- Attention regulation differences can mean the ADHD brain may find it harder to maintain focus on a task, due to finding it difficult to filter out distracting elements of the environment.
How can I improve my focus?
- You may already have strategies to improve your focus without even realising. Think about a time when you really focused on something. Was it something you were really interested in? Were you sitting or standing? Did you have music on in the background?
- What about a time when you couldn’t concentrate at all? Was it a boring task, like paperwork? Was the room too quiet or too noisy? Was it early or late in the day? Reflecting on what works and what doesn’t can help you identify your unique strategies and triggers that help or deter your focus.
- Fidget! You can get small, silent fidget gadgets (or get creative with what’s available to you – some adults like to fidget with elastic bands). Doodling can also be a help.
- Use headphones or earphones to block out noise around you. You can use noise-cancelling headphones for silence or if you prefer, brown noise or music without lyrics can be helpful for filtering out over-stimulating or distracting sounds.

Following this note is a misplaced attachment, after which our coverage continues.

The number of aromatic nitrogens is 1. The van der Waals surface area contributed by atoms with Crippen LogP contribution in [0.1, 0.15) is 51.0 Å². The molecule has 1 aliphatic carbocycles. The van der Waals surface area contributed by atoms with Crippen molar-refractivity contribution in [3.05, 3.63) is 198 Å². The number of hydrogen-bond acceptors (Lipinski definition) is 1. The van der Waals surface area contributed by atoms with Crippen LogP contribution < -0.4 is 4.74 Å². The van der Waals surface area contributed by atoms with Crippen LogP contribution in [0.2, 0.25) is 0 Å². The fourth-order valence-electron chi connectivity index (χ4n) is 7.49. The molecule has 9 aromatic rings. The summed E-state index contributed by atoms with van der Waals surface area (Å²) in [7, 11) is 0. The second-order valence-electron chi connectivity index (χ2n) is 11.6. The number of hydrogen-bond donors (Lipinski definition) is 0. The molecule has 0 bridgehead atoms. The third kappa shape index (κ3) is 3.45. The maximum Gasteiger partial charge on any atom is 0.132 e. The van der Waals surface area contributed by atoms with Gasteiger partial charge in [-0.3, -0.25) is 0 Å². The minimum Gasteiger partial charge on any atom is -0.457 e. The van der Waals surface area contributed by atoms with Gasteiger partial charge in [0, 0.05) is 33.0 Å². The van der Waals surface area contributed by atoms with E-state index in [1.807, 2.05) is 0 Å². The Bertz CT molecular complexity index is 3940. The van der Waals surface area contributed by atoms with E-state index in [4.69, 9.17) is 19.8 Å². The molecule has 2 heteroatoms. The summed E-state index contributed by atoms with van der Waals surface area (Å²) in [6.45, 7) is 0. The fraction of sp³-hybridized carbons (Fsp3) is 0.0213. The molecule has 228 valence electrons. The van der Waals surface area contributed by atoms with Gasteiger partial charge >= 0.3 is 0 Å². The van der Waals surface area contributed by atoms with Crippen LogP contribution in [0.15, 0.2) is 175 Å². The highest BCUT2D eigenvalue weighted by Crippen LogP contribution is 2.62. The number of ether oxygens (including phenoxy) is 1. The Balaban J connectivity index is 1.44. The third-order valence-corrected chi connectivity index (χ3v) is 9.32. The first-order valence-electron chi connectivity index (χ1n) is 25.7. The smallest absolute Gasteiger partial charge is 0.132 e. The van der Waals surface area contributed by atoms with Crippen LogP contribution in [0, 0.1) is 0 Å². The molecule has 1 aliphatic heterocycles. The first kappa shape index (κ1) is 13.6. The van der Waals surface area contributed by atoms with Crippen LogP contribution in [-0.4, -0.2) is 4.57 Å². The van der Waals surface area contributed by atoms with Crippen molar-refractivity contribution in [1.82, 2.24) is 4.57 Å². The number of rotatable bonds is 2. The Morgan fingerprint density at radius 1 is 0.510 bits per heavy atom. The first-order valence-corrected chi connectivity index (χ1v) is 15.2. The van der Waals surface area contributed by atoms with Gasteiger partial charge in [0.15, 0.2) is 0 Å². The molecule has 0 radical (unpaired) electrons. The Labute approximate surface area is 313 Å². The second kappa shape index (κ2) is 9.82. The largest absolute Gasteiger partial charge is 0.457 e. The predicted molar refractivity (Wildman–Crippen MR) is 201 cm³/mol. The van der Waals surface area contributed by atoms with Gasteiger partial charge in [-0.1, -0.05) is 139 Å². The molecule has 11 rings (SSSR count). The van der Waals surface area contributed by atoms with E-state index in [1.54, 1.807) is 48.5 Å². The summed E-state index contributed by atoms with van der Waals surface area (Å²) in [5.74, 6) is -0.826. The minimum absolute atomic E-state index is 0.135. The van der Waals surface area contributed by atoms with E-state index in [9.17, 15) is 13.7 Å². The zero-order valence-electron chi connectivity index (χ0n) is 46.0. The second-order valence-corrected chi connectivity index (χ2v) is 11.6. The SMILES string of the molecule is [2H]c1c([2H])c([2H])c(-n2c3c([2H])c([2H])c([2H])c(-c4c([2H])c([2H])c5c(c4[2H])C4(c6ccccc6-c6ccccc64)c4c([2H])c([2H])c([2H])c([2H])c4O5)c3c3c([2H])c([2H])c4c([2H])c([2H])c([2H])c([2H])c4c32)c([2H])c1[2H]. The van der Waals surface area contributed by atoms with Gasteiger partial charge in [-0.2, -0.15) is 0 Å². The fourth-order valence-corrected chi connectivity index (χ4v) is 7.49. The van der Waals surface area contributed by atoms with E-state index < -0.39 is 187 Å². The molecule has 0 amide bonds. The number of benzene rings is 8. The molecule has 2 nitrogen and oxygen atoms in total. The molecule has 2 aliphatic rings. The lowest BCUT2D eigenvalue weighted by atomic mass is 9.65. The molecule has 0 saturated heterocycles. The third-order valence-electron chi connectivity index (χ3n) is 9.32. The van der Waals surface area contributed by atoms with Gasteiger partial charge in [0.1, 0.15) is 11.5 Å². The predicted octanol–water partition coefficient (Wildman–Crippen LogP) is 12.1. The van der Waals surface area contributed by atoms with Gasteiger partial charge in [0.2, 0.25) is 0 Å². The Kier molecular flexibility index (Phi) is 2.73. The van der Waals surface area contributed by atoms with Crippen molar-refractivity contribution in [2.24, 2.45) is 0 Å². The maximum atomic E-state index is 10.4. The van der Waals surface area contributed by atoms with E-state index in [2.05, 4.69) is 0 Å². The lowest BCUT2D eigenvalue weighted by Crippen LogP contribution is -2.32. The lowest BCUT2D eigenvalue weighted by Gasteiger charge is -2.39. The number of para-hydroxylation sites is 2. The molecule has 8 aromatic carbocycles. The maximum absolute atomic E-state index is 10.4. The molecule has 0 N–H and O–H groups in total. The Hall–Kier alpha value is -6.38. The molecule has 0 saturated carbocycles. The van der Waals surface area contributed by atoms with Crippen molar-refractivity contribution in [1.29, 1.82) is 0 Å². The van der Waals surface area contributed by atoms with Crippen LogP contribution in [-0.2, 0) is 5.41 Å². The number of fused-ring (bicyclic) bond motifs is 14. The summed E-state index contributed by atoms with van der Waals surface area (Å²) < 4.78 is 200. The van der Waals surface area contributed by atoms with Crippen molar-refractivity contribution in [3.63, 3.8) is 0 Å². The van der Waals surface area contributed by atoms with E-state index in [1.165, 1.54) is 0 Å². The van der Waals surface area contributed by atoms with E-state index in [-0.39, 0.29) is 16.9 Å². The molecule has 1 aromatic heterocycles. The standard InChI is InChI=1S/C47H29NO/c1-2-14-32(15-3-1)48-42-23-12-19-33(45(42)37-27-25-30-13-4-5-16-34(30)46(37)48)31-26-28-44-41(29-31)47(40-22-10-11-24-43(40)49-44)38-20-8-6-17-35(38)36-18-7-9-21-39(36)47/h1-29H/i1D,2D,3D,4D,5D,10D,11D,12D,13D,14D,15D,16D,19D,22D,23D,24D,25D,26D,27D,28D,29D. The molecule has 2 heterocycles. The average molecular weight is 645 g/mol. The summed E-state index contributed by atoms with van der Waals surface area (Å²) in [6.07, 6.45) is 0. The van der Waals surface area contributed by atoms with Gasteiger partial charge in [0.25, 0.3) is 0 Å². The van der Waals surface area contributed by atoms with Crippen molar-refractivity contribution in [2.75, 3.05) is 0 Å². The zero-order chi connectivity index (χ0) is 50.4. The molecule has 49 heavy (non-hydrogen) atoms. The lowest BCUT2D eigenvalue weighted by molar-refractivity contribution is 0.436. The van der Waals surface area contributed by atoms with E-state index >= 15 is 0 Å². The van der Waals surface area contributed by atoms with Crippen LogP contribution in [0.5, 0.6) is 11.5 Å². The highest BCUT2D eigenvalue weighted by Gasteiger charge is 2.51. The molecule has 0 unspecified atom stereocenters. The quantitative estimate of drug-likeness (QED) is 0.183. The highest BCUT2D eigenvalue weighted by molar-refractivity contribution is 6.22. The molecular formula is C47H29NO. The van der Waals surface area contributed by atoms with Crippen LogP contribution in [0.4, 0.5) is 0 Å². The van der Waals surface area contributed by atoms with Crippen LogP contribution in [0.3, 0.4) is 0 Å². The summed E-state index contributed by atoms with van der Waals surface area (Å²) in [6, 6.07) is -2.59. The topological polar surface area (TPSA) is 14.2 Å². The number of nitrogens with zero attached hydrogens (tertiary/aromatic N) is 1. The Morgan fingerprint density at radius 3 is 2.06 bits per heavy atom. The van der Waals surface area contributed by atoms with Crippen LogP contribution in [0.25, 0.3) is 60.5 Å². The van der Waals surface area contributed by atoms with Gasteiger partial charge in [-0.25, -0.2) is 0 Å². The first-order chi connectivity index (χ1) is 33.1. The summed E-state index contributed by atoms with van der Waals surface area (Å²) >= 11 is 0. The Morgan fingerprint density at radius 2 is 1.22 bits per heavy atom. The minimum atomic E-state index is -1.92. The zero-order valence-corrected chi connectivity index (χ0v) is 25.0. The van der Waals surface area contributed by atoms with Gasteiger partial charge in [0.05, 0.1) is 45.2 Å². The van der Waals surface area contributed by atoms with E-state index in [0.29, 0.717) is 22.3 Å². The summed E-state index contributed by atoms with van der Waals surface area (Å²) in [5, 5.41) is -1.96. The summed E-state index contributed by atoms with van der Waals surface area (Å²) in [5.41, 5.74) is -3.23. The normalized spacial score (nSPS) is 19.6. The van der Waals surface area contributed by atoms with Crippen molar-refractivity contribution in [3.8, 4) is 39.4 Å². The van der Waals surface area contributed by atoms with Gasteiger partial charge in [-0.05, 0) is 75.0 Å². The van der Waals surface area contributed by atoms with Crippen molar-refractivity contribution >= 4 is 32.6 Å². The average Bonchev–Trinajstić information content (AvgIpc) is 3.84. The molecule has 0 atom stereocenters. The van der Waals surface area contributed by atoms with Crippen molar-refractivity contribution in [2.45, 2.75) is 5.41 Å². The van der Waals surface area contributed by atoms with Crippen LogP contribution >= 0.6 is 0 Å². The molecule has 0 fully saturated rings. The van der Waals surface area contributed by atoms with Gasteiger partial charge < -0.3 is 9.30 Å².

- With the permission of your employer, supervisor or lecturer, record meetings/lectures. This will allow you to listen back in case you miss anything.
- Audiobooks and podcasts can mean you learn and study while on the move and don’t have to sit still, which is often helpful for ADHDers to maintain concentration – the multitasking feels more stimulating. Some people find it helpful to double the speed of the podcast – you can do this with videos too.
- Where possible, visualise! Use diagrams and colour to attract your attention. Some people find that drawing instead of writing can be more helpful.
- Working with your occupational therapist can help you decide what works best for you. Read more about occupational therapy in the ADHD Clinics here.